Drury, S. (2001). Image Interpretation in Geology. Routledge, New York, NY.

African Desert Rift Confirmed as New Ocean in the Making (2009), eScience News,

found online at http://esciencenews.com/articles/2009/11/02/african.desert.rift.confirmed.new.ocean.making, retrieved May 10, 2010.

Maier, R.M., Pepper, I.L., and Gerba, C.P. (2009). Environmental Microbology.…[continue]

Cite This Essay:

"Wind Dust And Deserts Represent" (2010, May 13) Retrieved December 8, 2016, from http://www.paperdue.com/essay/wind-dust-and-deserts-represent-12778

"Wind Dust And Deserts Represent" 13 May 2010. Web.8 December. 2016. <http://www.paperdue.com/essay/wind-dust-and-deserts-represent-12778>

"Wind Dust And Deserts Represent", 13 May 2010, Accessed.8 December. 2016, http://www.paperdue.com/essay/wind-dust-and-deserts-represent-12778

Other Documents Pertaining To This Topic

  • Homosexuality in Korea ROK There

    Seo, who teaches at Yonsei University of Korea, created a homosexual student organization in 1995 called "Come Together." He states that "it would not be an overstatement to say that this was the first social movement through which homosesxuals could effect changes in their lives. The movement went beyond the ghettoized and marginalized locales, such as bars, theaters and saunas, where homosexual cultural and sexual activities were performed." After the

  • Korean American Immigrants Part of the

    "April 29, 1992 in South Central Los Angeles, California… African-American customers revolted violently against Korean-American merchants….Of the $850 million in estimated property damage, Korean-Americans sustained 47% or $400 million of that damage, and of the 3,100 businesses destroyed, approximately 2,500 of them were owned by Korean-Americans" (Korean-American History,2010, Curriculum Guide: Unit 1). Affirmative action: A form of reverse discrimination against Asians? A final point of contention between Korean-Americans and other minority

  • Native Americans Separate and Unequal Native American

    Native Americans: Separate and Unequal Native American Isolation Native Americans have continued to represent a marginalized ethnic minority in the United States, despite repeated efforts at assimilation. No one argues publicly anymore that Native Americans are inferior to Whites, but the taint of racism seems to remain embedded in public policy decisions concerning this demographic. Accordingly, Native Americans have attempted to insulate themselves from the influence of what can only be described

  • Atomic Testing Though Modern People

    The First Nuclear Test Of course, the first nuclear test occurred before the 1950s and was part of the United States' effort to develop an atomic weapon during World War II. This test occurred at 5:30 A.M. On July 16, 1945, at a missile range outside of Alamogordo, New Mexico. Even that test was enough to convince a large group of scientists that the atomic weapon was a dangerous and powerful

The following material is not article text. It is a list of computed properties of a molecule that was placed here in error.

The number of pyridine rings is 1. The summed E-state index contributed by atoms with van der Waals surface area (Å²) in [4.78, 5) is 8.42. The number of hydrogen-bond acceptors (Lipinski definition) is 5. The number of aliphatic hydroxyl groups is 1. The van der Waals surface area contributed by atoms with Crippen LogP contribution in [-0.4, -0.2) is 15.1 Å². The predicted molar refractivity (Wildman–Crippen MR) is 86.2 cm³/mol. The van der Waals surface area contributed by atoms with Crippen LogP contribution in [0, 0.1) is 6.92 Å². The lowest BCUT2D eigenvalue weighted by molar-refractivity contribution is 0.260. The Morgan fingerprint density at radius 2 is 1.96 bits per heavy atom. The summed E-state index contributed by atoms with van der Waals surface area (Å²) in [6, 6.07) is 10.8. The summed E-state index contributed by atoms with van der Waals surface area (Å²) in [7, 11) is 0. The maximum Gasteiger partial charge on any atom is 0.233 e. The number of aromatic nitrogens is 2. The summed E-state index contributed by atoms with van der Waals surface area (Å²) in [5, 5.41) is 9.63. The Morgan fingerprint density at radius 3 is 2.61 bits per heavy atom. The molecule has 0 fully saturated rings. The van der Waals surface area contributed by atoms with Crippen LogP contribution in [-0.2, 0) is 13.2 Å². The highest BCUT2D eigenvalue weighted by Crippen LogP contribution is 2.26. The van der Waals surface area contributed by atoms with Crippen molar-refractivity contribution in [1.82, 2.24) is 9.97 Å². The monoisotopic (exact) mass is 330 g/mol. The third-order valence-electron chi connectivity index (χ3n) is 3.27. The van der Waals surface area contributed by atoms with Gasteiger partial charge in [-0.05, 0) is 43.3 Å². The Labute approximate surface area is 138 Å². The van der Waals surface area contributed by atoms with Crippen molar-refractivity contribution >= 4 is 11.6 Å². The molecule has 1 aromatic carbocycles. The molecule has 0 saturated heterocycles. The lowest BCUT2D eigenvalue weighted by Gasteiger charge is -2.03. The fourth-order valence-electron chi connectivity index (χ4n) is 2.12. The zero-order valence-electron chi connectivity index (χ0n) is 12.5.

• Pessimism in Poetry Pessimism in

    " The point made by the poet is similar to the poem above. The reference to John, The Father of our souls, shall be, John tells us, doth not yet appear; is a reference to the Book of Revelations, at the end of the Bible. That despite the promises of an Eternal life for those who eschew sin, we are still frail and have the faults of people. We are still besought by sin

  • Environmental Themes

    Environmental Themes in Grapes of Wrath This essay reviews environmental themes from the following five books: Dust Bowl by Donald Worster, The Grapes of Wrath by John Steinbeck, Everglades: River of Grass by Marjory Stoneman Douglas, Killing Mr. Watson by Peter Matthiessen, and River of Lakes by Bill Belleville. This paper discusses the role that culture has played in environmental issues during the past century. Five sources used. MLA format. Environmental Themes Humans

  • Japanese Internment Camps in Hawaii

    Yet, these were small amenities that did not mask the horrible conditions of the camps very well. Most of those within the camps were American citizens, and should not have had their liberties taken away with such blatant disregard for upholding American principles of freedom. Many Japanese-Americans, who were born in the U.S., paid taxes, and even bought war bonds, were treated like criminals during the relocation, "The Japanese-Americans suffered


Read Full Essay
Copyright 2016 . All Rights Reserved